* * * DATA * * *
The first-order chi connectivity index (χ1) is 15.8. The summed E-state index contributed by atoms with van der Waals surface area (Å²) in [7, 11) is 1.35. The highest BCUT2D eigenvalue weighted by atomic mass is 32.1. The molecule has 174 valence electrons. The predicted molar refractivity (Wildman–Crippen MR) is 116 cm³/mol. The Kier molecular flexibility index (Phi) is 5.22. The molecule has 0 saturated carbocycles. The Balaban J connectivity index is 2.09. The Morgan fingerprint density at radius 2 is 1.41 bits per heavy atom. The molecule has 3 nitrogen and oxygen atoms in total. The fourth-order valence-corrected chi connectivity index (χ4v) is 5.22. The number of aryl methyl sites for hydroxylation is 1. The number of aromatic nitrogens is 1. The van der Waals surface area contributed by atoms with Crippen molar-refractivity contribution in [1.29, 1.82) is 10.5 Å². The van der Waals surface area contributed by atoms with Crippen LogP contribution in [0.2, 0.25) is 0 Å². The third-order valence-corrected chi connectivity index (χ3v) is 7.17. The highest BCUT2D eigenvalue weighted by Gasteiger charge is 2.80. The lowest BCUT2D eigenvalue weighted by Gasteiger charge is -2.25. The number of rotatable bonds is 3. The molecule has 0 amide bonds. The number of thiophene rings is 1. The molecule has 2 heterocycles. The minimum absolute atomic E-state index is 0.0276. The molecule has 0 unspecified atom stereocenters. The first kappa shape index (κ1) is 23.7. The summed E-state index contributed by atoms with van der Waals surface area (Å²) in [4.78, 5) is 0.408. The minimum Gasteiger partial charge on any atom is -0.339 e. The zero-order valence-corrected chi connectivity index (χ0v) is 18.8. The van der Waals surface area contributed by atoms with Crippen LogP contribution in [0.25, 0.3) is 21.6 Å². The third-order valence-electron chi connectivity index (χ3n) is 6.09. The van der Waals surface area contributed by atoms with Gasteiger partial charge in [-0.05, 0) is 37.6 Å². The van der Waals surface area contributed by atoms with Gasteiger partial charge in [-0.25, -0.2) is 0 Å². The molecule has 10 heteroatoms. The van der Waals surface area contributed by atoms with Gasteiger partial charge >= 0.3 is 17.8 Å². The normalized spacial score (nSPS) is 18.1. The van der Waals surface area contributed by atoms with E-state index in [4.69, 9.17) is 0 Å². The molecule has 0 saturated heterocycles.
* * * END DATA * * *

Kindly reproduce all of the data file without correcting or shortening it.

The first-order chi connectivity index (χ1) is 15.8. The summed E-state index contributed by atoms with van der Waals surface area (Å²) in [7, 11) is 1.35. The highest BCUT2D eigenvalue weighted by atomic mass is 32.1. The molecule has 174 valence electrons. The predicted molar refractivity (Wildman–Crippen MR) is 116 cm³/mol. The Kier molecular flexibility index (Phi) is 5.22. The molecule has 0 saturated carbocycles. The Balaban J connectivity index is 2.09. The Morgan fingerprint density at radius 2 is 1.41 bits per heavy atom. The molecule has 3 nitrogen and oxygen atoms in total. The fourth-order valence-corrected chi connectivity index (χ4v) is 5.22. The number of aryl methyl sites for hydroxylation is 1. The number of aromatic nitrogens is 1. The van der Waals surface area contributed by atoms with Crippen molar-refractivity contribution in [1.29, 1.82) is 10.5 Å². The van der Waals surface area contributed by atoms with Crippen LogP contribution in [0.2, 0.25) is 0 Å². The third-order valence-corrected chi connectivity index (χ3v) is 7.17. The highest BCUT2D eigenvalue weighted by Gasteiger charge is 2.80. The lowest BCUT2D eigenvalue weighted by Gasteiger charge is -2.25. The number of rotatable bonds is 3. The molecule has 0 amide bonds. The number of thiophene rings is 1. The molecule has 2 heterocycles. The minimum absolute atomic E-state index is 0.0276. The molecule has 0 unspecified atom stereocenters. The first kappa shape index (κ1) is 23.7. The summed E-state index contributed by atoms with van der Waals surface area (Å²) in [4.78, 5) is 0.408. The minimum Gasteiger partial charge on any atom is -0.339 e. The zero-order valence-corrected chi connectivity index (χ0v) is 18.8. The van der Waals surface area contributed by atoms with Crippen LogP contribution in [0.25, 0.3) is 21.6 Å². The third-order valence-electron chi connectivity index (χ3n) is 6.09. The van der Waals surface area contributed by atoms with Gasteiger partial charge in [-0.05, 0) is 37.6 Å². The van der Waals surface area contributed by atoms with Gasteiger partial charge in [-0.25, -0.2) is 0 Å². The molecule has 10 heteroatoms. The van der Waals surface area contributed by atoms with Gasteiger partial charge >= 0.3 is 17.8 Å². The normalized spacial score (nSPS) is 18.1. The van der Waals surface area contributed by atoms with E-state index in [4.69, 9.17) is 0 Å². The molecule has 0 saturated heterocycles.